UKES CONFERENCES CONSISTENTLY ADDRESS topical priorities and retain a strong practical emphasis. Participants appreciate our ability to convene practitioners from a wide range of backgrounds and the intellectual energy it stimulates. The 2013 Annual Evaluation Conference will again discuss issues of current concern to evaluators, focusing on How to identify "what works" based on robust evidence within tight time and resource constraints?

Evaluation has always been about combining learning and accountability. Both dimensions have become critically important as the UK and much of Europe confront an unprecedented and prolonged economic crisis. Commisioners complain that evaluations take too long, cost too much and say far too little about how to guide decision making in the real world. As a result, evaluation reports are too often ignored and left to gather dust. Results seldom reach the people that they are intended for. Nor do they contribute to the quality of life of individuals, communities and wider society. Are these criticisms valid? What can be done to address them? What stands in the way of evaluation excellence? Are evaluators equipped to rise to the challenge? What evaluation methods and practices offer the most promise in tackling complexity, risk and uncertainty?

How can evaluators measure the impact of policy initiatives (eg regarding youth unemployment) in a constrained resource environment? Are we able to capture the value of intangibles such as the glow created by the Olympics and its longer term socio-economic impact? Can evaluators step-up and make a distinctive contribution through creativity and innovation?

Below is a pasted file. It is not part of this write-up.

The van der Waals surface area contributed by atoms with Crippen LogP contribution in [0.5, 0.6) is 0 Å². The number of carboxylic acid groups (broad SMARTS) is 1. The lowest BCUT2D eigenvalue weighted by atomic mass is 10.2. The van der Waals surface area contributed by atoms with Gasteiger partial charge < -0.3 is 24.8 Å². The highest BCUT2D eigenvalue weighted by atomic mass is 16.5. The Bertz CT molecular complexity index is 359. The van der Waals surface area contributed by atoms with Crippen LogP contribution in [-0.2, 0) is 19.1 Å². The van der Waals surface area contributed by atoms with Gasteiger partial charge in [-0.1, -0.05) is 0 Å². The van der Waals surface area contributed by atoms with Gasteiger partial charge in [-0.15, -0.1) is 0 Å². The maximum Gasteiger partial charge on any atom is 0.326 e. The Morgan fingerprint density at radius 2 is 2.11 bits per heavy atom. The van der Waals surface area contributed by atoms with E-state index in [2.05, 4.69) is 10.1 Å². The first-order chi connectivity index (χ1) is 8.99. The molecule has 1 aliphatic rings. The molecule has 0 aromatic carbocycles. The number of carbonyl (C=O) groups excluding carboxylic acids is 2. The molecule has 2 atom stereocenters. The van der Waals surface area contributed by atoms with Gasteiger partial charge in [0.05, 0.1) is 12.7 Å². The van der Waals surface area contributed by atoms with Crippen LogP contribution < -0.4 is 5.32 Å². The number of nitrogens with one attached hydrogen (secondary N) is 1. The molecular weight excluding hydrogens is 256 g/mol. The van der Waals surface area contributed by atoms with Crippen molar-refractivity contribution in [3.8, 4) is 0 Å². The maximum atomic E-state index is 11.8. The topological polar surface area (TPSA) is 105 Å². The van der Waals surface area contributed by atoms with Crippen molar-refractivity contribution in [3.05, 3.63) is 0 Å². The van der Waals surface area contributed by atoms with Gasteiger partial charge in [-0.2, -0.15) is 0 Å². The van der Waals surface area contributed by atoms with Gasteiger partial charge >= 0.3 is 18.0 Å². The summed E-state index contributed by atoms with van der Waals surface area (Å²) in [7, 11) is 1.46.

The conference will address these and other themes, from diverse perspectives (programme managers, evaluation commissioners, evaluators, etc.) We do not expect to deliver easy answers in identifying how evaluation can make a difference but we will hear about lessons learnt and good practices in evaluation whilst tackling the inevitable dilemmas and contradictions in making choices.

The conference will be relevant to a wide range of practitioners from different sectors and backgrounds – social, economic, education, employment/labour market and skills, health and development, from civil society, government and the private sectors. Speakers and discussants will be drawn from government, academia, business, think tanks and the voluntary sector.

Potential contributors are invited to propose discussions, seminar presentations, lectures or poster sessions. Some of the areas we aim to cover are:

  • What is good practice in reporting evaluation results?
  • What is the current thinking around theory of change and theory based evaluation?
  • How can we reliably attribute results to policy initiatives?
  • Where are new innovations in evaluation methods and approaches?
  • What is the appropriate balance between ex-ante with ex-post evaluations?
  • Is value for money a methodology or just a useful tool?
  • How to achieve defensible rigorous results without the cost and duration of RCTs?
    Conference Format

The conference will comprise presentations from keynote speakers, panel discussions and interactive plenary sessions, together with parallel sessions for which participants from across the evaluation community are invited to submit abstracts. There will also be an opportunity for participants to display posters.

A series of pre-conference training workshops will be held on the morning of 17 April, with the main conference commencing after lunch. A conference reception will be held on the evening of 17 April.

    The conference administration is being undertaken by Professional Briefings. For further information on abstract submissions or any other aspect of the conference please contact:

Professional Briefings
1 St Mary's Courtyard
Church Street
SG12 9EF

Email: london@profbriefings.co.uk
Telephone: 01920 487672
Fax: 01920 462730
Website: www.evaluation.org.uk